One Question Quiz
Wellington’s many, many Mojos (Image: Archi Banal)
Wellington’s many, many Mojos (Image: Archi Banal)

KaiJuly 10, 2023

I went to every Mojo cafe in Wellington in a single day

Wellington’s many, many Mojos (Image: Archi Banal)
Wellington’s many, many Mojos (Image: Archi Banal)

With one in seemingly every office building in Wellington, this cafe chain fuels the capital’s young professionals with coffee and pastries generally considered to be ‘fine’. Seeking to reconnect with her city, Emma Maguire visits all 16 Mojos.

A version of this article was first published on Maguire’s Medium.

I’ve spent more time out of Wellington of late than I anticipated. The last six weeks have been a write-off and I feel rather disconnected from my home. Thus, I decided to embrace the Wellington zeitgeist by going to every single Mojo Cafe in the capital in one day in the desperate hope of finding a god within the coffee beans.

Mojo was started in Wellington in 2003 and has since expanded to Auckland. It’s 20 years old this year. Locals describe the Mojo brand as “fine” and “it’s coffee” but every day this series of cafes fuels the zesty yo-pros that litter the streets of Thorndon and Te Aro, as well as anyone visiting both Wellington hospitals and the airport.

Why are there so many? Why are there 16 of them within a 10km radius? Will I become a person who drinks coffee by the end of this?

Only time will tell.

Sidebar – I’m not being paid by Mojo for this article. This is my money I am spending on pastries and hot drinks and spiking my blood sugar. I just like my little quests. If you’re thinking, “why would someone do this?”, the only answer I can give you is that there is something quite wrong with me.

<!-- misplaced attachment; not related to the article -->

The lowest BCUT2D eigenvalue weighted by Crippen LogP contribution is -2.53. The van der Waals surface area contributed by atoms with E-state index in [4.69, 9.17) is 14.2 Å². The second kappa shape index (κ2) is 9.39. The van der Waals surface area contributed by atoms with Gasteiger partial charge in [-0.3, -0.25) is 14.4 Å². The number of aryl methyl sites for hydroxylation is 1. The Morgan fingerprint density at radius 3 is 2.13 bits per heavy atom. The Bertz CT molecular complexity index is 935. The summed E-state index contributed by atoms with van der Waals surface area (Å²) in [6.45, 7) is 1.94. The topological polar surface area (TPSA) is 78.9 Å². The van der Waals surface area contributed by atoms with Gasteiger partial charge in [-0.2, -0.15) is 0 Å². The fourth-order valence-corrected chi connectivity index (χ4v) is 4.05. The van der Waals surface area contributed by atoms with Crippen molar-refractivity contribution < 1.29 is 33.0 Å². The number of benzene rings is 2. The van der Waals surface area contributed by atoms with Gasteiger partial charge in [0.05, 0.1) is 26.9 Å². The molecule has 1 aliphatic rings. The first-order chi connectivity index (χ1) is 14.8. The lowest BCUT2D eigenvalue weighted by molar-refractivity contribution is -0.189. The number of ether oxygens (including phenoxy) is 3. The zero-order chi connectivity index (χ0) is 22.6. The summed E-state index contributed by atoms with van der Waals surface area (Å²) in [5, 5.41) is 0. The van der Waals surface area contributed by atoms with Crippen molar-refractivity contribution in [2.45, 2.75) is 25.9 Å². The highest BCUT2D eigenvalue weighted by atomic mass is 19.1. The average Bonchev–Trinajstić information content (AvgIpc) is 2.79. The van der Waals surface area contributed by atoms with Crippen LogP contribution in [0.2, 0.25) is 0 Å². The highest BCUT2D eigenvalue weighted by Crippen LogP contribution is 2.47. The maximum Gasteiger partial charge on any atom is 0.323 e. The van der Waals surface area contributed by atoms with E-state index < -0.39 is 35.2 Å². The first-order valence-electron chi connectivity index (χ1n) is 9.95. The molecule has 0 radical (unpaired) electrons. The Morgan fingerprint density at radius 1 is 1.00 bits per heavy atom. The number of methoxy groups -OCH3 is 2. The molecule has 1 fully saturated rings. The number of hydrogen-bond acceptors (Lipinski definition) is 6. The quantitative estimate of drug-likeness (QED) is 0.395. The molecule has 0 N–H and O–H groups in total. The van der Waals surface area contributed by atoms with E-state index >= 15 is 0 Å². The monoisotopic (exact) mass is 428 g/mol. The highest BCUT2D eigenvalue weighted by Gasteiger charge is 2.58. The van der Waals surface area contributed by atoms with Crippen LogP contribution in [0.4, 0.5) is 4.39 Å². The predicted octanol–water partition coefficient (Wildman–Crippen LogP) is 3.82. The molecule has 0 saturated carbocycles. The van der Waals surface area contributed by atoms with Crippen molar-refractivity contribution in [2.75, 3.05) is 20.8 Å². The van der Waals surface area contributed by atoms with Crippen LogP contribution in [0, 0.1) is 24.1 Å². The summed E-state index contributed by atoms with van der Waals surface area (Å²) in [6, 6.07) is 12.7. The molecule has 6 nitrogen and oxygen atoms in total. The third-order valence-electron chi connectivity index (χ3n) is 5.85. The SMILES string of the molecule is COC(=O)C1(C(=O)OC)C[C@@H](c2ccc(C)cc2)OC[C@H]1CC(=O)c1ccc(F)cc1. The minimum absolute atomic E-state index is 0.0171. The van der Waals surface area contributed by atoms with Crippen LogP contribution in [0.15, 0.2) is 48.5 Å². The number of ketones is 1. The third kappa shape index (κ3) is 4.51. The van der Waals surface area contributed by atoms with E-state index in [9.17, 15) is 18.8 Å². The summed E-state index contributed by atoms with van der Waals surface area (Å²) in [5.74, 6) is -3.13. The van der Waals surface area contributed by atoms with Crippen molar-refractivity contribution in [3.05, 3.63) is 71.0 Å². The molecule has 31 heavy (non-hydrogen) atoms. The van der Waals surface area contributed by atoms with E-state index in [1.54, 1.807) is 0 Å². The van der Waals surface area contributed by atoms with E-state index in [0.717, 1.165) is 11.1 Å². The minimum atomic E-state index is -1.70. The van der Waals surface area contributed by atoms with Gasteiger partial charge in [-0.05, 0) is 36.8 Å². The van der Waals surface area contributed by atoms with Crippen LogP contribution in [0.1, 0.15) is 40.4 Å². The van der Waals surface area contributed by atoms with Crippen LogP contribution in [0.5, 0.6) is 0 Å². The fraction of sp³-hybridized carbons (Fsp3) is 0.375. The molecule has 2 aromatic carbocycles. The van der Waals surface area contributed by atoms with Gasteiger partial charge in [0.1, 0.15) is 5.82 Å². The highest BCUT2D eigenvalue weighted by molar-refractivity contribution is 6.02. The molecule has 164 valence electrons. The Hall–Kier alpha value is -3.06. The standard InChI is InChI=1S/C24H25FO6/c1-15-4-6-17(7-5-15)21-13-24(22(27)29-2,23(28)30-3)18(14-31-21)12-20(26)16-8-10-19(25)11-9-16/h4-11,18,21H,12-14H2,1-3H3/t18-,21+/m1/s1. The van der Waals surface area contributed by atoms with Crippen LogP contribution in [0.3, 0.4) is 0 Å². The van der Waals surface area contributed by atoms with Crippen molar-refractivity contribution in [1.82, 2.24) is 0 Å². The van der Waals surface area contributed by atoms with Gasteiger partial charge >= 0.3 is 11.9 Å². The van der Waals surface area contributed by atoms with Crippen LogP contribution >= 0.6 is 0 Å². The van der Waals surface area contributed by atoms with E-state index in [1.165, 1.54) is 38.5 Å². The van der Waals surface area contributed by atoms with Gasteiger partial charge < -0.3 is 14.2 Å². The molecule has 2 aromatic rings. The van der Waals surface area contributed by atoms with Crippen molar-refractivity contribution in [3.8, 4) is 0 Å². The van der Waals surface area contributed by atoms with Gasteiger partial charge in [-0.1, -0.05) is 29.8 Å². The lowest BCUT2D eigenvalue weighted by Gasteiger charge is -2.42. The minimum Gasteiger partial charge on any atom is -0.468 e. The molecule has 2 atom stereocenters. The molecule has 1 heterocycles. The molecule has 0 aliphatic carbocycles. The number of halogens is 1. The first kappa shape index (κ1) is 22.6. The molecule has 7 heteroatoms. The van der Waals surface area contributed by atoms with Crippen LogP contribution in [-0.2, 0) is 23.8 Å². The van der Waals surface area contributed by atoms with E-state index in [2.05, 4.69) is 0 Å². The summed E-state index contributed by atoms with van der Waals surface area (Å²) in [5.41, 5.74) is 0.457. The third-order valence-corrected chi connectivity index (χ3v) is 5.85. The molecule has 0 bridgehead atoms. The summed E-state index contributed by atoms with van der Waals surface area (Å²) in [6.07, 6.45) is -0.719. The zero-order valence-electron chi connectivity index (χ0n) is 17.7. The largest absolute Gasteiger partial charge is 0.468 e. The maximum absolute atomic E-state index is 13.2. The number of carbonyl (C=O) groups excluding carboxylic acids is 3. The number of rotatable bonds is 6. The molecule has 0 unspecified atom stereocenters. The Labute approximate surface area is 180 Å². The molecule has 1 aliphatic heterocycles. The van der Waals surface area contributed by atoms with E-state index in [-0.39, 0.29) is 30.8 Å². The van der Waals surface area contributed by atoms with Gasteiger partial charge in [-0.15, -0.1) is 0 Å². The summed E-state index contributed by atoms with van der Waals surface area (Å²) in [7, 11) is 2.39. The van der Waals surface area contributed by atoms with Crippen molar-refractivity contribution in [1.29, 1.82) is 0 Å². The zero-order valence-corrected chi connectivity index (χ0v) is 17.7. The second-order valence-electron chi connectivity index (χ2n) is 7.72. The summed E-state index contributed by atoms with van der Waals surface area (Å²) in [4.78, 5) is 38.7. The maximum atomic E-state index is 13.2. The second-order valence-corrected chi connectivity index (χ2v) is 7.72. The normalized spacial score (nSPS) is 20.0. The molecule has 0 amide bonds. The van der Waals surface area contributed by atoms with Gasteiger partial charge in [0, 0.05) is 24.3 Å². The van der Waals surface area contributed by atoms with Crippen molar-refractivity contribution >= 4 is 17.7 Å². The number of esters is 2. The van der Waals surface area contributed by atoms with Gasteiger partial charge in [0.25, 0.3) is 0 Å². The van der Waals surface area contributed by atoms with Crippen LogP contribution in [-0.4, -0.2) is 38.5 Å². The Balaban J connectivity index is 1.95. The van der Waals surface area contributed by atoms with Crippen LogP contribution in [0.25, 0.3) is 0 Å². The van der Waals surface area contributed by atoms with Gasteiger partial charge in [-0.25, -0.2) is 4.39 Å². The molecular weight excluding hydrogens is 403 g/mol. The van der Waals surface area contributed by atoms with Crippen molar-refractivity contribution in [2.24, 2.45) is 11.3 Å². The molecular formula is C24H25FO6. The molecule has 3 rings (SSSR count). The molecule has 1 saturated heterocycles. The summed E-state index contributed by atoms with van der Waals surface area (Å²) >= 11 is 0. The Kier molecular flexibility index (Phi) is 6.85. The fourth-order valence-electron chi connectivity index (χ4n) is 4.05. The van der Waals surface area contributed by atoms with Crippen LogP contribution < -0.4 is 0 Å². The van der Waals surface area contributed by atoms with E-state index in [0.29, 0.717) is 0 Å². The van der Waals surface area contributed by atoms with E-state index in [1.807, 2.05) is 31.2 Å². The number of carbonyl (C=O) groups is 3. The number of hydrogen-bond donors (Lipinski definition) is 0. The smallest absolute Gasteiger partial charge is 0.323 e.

I, depressingly, live within the Mojo Exclusion Zone (Te Aro), so if I am in need of tasty treats I unfortunately have to go to one of the other 50 cafes within five minutes’ walk.

However, not today. I set off from my house on an e-scooter for my first destination – Mojo Summit – at the junction of Molesworth and Murphy Streets, right at the top of the central city.

It’s 9am. Wellington’s doing its best with the weather, and the city is bathed in golden morning light, though it is also cold as fuck out. I run into several groups of pedestrians making their way through the city on the way to work, and get stuck behind some roadworks on the corner of Featherston and Whitmore Street. They’re building a new office building there. There’ll probably be a Mojo in it.


Mojo Summit is utilitarian, with glass on two of three sides. It’s full of people presumably from the Ministry of Health across the road. I get an apple scone, heated and with butter for breakfast. I am sweaty and anxious (my body doesn’t like mornings) and the sunrise hits me straight in the face for the entire time in the cafe. The scone is fine. Being outside is better.


My next destination is Mojo Vogel, at least until I discover you need a swipe card for the Justice Building to get into it. As this is a blog post and not a plea to be arrested for trespassing, I decide not to pry any further.

(It turns out Mojo Vogel is accessible to the public from Kate Sheppard Place. I will be returning at a later date – maybe.)